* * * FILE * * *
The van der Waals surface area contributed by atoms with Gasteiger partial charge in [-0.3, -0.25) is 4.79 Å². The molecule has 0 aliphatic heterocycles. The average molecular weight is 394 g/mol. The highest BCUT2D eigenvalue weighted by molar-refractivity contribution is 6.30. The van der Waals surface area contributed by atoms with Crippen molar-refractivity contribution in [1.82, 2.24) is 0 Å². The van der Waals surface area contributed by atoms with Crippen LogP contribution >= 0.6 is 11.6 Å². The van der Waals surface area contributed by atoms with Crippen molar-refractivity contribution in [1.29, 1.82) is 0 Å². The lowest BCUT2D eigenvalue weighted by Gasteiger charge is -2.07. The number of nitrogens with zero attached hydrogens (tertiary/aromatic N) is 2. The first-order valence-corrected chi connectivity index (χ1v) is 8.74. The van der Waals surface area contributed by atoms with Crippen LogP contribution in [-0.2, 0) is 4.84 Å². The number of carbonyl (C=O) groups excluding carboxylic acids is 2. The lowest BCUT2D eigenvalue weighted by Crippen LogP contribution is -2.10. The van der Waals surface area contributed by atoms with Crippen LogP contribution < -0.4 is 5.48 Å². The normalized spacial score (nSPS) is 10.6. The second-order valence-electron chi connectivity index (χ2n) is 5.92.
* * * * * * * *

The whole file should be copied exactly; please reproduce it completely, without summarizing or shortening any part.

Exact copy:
The van der Waals surface area contributed by atoms with Gasteiger partial charge in [-0.3, -0.25) is 4.79 Å². The molecule has 0 aliphatic heterocycles. The average molecular weight is 394 g/mol. The highest BCUT2D eigenvalue weighted by molar-refractivity contribution is 6.30. The van der Waals surface area contributed by atoms with Crippen molar-refractivity contribution in [1.82, 2.24) is 0 Å². The van der Waals surface area contributed by atoms with Crippen LogP contribution >= 0.6 is 11.6 Å². The van der Waals surface area contributed by atoms with Crippen molar-refractivity contribution in [1.29, 1.82) is 0 Å². The lowest BCUT2D eigenvalue weighted by Gasteiger charge is -2.07. The number of nitrogens with zero attached hydrogens (tertiary/aromatic N) is 2. The first-order valence-corrected chi connectivity index (χ1v) is 8.74. The van der Waals surface area contributed by atoms with Crippen LogP contribution in [-0.2, 0) is 4.84 Å². The number of carbonyl (C=O) groups excluding carboxylic acids is 2. The lowest BCUT2D eigenvalue weighted by Crippen LogP contribution is -2.10. The van der Waals surface area contributed by atoms with Crippen LogP contribution < -0.4 is 5.48 Å². The normalized spacial score (nSPS) is 10.6. The second-order valence-electron chi connectivity index (χ2n) is 5.92.